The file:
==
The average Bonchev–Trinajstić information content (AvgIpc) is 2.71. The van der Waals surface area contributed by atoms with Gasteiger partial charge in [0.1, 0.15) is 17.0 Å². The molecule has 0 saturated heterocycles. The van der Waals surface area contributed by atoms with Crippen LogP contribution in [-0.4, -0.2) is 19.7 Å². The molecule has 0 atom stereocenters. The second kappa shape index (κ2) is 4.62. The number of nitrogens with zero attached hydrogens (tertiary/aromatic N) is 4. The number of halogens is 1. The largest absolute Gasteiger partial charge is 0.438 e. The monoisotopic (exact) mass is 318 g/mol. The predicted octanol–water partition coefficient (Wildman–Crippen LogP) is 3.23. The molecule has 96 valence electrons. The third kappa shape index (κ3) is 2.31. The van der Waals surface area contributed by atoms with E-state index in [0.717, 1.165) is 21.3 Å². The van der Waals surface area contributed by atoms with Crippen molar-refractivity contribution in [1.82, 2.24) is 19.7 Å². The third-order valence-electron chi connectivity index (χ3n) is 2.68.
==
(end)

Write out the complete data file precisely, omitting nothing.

The average Bonchev–Trinajstić information content (AvgIpc) is 2.71. The van der Waals surface area contributed by atoms with Gasteiger partial charge in [0.1, 0.15) is 17.0 Å². The molecule has 0 saturated heterocycles. The van der Waals surface area contributed by atoms with Crippen LogP contribution in [-0.4, -0.2) is 19.7 Å². The molecule has 0 atom stereocenters. The second kappa shape index (κ2) is 4.62. The number of nitrogens with zero attached hydrogens (tertiary/aromatic N) is 4. The number of halogens is 1. The largest absolute Gasteiger partial charge is 0.438 e. The monoisotopic (exact) mass is 318 g/mol. The predicted octanol–water partition coefficient (Wildman–Crippen LogP) is 3.23. The molecule has 96 valence electrons. The third kappa shape index (κ3) is 2.31. The van der Waals surface area contributed by atoms with E-state index in [0.717, 1.165) is 21.3 Å². The van der Waals surface area contributed by atoms with Crippen molar-refractivity contribution in [1.82, 2.24) is 19.7 Å². The third-order valence-electron chi connectivity index (χ3n) is 2.68.